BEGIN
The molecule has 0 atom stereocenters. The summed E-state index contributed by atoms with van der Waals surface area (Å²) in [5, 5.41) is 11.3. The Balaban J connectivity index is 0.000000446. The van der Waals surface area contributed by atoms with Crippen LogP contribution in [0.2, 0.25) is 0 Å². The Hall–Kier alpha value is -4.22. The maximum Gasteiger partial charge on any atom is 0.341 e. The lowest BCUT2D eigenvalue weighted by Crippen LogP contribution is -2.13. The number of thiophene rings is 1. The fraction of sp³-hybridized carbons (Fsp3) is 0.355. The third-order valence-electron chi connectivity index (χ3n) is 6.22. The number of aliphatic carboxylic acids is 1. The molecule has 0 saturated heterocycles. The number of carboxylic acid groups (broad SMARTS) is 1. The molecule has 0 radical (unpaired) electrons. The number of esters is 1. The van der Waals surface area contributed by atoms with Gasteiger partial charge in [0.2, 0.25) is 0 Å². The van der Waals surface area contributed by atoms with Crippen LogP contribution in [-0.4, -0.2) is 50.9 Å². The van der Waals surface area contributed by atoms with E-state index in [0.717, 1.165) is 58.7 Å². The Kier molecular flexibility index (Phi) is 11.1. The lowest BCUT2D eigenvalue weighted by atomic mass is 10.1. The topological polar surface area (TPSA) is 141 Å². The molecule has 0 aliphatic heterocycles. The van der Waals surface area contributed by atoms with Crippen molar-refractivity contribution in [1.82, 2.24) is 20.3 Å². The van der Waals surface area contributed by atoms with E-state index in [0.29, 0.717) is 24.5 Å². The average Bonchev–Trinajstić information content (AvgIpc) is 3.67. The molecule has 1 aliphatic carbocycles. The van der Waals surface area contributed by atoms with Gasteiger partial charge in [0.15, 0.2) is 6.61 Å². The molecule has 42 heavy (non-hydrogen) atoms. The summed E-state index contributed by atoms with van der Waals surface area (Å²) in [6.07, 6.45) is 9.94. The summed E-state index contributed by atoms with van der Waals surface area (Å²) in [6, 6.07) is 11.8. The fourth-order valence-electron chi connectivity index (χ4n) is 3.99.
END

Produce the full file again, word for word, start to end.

The molecule has 0 atom stereocenters. The summed E-state index contributed by atoms with van der Waals surface area (Å²) in [5, 5.41) is 11.3. The Balaban J connectivity index is 0.000000446. The van der Waals surface area contributed by atoms with Crippen LogP contribution in [0.2, 0.25) is 0 Å². The Hall–Kier alpha value is -4.22. The maximum Gasteiger partial charge on any atom is 0.341 e. The lowest BCUT2D eigenvalue weighted by Crippen LogP contribution is -2.13. The number of thiophene rings is 1. The fraction of sp³-hybridized carbons (Fsp3) is 0.355. The third-order valence-electron chi connectivity index (χ3n) is 6.22. The number of aliphatic carboxylic acids is 1. The molecule has 0 saturated heterocycles. The number of carboxylic acid groups (broad SMARTS) is 1. The molecule has 0 radical (unpaired) electrons. The number of esters is 1. The van der Waals surface area contributed by atoms with Gasteiger partial charge in [0.2, 0.25) is 0 Å². The van der Waals surface area contributed by atoms with Crippen LogP contribution in [-0.4, -0.2) is 50.9 Å². The van der Waals surface area contributed by atoms with E-state index in [0.717, 1.165) is 58.7 Å². The Kier molecular flexibility index (Phi) is 11.1. The lowest BCUT2D eigenvalue weighted by atomic mass is 10.1. The topological polar surface area (TPSA) is 141 Å². The molecule has 0 aliphatic heterocycles. The van der Waals surface area contributed by atoms with Crippen molar-refractivity contribution in [1.82, 2.24) is 20.3 Å². The van der Waals surface area contributed by atoms with E-state index in [0.29, 0.717) is 24.5 Å². The average Bonchev–Trinajstić information content (AvgIpc) is 3.67. The molecule has 1 aliphatic carbocycles. The van der Waals surface area contributed by atoms with Gasteiger partial charge in [0.15, 0.2) is 6.61 Å². The molecule has 42 heavy (non-hydrogen) atoms. The summed E-state index contributed by atoms with van der Waals surface area (Å²) in [6.07, 6.45) is 9.94. The summed E-state index contributed by atoms with van der Waals surface area (Å²) in [6, 6.07) is 11.8. The fourth-order valence-electron chi connectivity index (χ4n) is 3.99.